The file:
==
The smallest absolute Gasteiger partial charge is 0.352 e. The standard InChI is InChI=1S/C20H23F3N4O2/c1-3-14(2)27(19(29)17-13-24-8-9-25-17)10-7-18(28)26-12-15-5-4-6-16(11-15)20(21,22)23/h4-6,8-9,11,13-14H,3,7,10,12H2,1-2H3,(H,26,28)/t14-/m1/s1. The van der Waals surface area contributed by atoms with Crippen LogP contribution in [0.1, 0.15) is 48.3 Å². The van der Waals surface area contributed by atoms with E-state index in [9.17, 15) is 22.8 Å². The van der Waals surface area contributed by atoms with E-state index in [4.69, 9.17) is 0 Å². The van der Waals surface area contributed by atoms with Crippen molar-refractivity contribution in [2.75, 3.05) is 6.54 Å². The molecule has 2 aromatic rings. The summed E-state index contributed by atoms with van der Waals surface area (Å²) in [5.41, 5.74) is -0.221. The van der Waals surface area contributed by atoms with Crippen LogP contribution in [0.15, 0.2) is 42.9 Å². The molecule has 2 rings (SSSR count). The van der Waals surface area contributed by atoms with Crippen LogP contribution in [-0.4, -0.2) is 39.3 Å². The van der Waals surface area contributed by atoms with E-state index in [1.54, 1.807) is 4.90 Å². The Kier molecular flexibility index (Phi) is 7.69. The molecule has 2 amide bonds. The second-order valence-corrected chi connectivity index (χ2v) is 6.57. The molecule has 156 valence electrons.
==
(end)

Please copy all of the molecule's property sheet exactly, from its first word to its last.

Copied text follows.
The smallest absolute Gasteiger partial charge is 0.352 e. The standard InChI is InChI=1S/C20H23F3N4O2/c1-3-14(2)27(19(29)17-13-24-8-9-25-17)10-7-18(28)26-12-15-5-4-6-16(11-15)20(21,22)23/h4-6,8-9,11,13-14H,3,7,10,12H2,1-2H3,(H,26,28)/t14-/m1/s1. The van der Waals surface area contributed by atoms with Crippen LogP contribution in [0.1, 0.15) is 48.3 Å². The van der Waals surface area contributed by atoms with E-state index in [9.17, 15) is 22.8 Å². The van der Waals surface area contributed by atoms with E-state index in [4.69, 9.17) is 0 Å². The van der Waals surface area contributed by atoms with Crippen molar-refractivity contribution in [2.75, 3.05) is 6.54 Å². The molecule has 2 aromatic rings. The summed E-state index contributed by atoms with van der Waals surface area (Å²) in [5.41, 5.74) is -0.221. The van der Waals surface area contributed by atoms with Crippen LogP contribution in [0.15, 0.2) is 42.9 Å². The molecule has 2 rings (SSSR count). The van der Waals surface area contributed by atoms with Crippen LogP contribution in [-0.4, -0.2) is 39.3 Å². The van der Waals surface area contributed by atoms with E-state index in [1.54, 1.807) is 4.90 Å². The Kier molecular flexibility index (Phi) is 7.69. The molecule has 2 amide bonds. The second-order valence-corrected chi connectivity index (χ2v) is 6.57. The molecule has 156 valence electrons.